Johns Hopkins Cardiologist Talks Heart Health

In honor of American Heart Month, we learn more about best cardio practices.

Elle Bialozynski - February 2020

Johns Hopkins Cardiologist Talks Heart Health

In honor of American Heart Month, we learn more about best cardio practices.

Elle Bialozynski - February 2020

-Shutterstock

Sweetheart candies and heart-shaped cards aren’t the only hearts we’re concerned about this Valentine’s season. Across the nation, February is officially American Heart Month. In honor of an entire month of hearts, we decided to learn more about healthy cardiovascular practices from Johns Hopkins cardiologist Dr. Matthews Chacko.

What is one surprising fact about heart health our readers should know?
Heart disease affects all of humanity. There is not one gender, race, or ethnic group that is really spared from heart disease. What's being recognized is that coronary artery disease is being seen in younger individuals.

Who is at a higher risk of heart disease?
Those at risk for heart disease or coronary artery disease tend to [be] people who are older individuals, those that smoke, those that have diabetes or high cholesterol, and those that have a strong family history of heart disease. Somebody might say “my dad had a heart attack when he was 40,” and that is something to be very worried about. But I would say that of the risk factors that are out there, perhaps the most important risk factors are smoking and diabetes.

We know exercise is great for multiple reasons. Are there certain exercises that help cardiovascular health most?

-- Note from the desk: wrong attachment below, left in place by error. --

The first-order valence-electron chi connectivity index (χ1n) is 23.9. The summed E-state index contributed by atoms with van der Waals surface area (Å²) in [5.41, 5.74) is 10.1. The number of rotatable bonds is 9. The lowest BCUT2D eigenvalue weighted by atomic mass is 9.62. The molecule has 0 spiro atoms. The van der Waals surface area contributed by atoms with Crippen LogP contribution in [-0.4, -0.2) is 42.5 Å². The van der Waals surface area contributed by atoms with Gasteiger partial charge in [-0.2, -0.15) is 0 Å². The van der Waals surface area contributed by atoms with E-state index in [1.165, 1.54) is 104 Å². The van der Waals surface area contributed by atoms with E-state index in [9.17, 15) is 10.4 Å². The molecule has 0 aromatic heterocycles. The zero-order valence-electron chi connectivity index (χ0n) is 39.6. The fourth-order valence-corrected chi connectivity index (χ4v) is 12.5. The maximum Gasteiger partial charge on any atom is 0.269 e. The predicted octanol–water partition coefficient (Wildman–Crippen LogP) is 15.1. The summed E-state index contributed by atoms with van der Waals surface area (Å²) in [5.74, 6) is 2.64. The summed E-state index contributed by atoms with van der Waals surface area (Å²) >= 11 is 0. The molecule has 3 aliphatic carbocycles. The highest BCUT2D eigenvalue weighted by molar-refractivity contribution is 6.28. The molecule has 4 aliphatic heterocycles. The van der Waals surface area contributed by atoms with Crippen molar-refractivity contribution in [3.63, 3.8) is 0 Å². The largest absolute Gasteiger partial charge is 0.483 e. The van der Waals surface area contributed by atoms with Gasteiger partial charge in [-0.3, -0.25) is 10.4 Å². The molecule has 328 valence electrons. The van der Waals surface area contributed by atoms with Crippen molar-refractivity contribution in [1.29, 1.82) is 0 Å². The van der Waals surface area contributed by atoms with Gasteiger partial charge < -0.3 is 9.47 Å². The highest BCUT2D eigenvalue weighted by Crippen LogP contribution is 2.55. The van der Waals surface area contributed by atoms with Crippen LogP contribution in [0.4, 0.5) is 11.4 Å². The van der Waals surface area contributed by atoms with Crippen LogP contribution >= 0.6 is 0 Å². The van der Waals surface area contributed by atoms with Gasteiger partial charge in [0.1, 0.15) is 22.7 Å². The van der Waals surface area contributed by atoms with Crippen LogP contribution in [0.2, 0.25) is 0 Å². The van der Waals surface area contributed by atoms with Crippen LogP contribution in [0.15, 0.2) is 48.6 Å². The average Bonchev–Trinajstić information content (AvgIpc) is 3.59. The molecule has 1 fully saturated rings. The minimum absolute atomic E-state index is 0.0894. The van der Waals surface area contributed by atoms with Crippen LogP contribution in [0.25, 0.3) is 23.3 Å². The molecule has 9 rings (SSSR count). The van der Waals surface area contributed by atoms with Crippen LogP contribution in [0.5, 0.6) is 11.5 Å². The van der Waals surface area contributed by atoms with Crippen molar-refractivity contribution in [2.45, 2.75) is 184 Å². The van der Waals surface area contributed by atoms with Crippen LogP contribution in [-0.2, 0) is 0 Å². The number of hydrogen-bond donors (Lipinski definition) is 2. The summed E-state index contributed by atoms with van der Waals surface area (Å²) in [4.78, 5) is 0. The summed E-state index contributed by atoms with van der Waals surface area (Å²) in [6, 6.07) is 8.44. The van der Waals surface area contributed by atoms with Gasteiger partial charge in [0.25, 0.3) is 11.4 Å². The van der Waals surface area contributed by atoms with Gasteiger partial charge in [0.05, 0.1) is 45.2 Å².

Believe it or not, just regular walking is better than doing nothing at all. But things that make you sweat—the aerobic physical activity—would be more important than strength training. Keeping active with 150 minutes of moderate-intensity exercise or 75 minutes of vigorous exercise weekly is the guideline.

Do you have any top tips for keeping heart-healthy?
Cardiovascular disease is the leading cause of death worldwide—more than cancer, more than infectious diseases. In general, it starts when we are children. It just continues to press without any symptoms or manifestations until you get older, and so identifying risk factors [early] is important in terms of preventing a downstream event such as a heart attack. The things one can do to prevent heart disease are common sense. I tell folks not to smoke or to stay away from secondhand smoke. To eat well—and that involves avoiding unhealthy fats like saturated fats and trans fats.

Then, if you have diabetes, controlling that to an optimal level. The last thing is simply knowing your numbers. There are a lot of people out there who walk around with high blood pressure and don’t know it, or high cholesterol and never get their cholesterol checked. Those are people at risk for heart disease, and these are treatable, so get to know your numbers.

WHAT YOU NEED:

shutterstock_1369391381.jpg#asset:125493IDENTIFY RISKS: Work with your doctor to regularly check your blood pressure, cholesterol, and discuss any family history that could link to higher risks.

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TAKE PRECAUTIONS: Eat a healthy diet, practice aerobic exercises weekly, and avoid smoking.

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MAINTAIN YOUR LEVELS: Those with diabetes should ensure they keep up with maintaining healthy levels of sugar and insulin.





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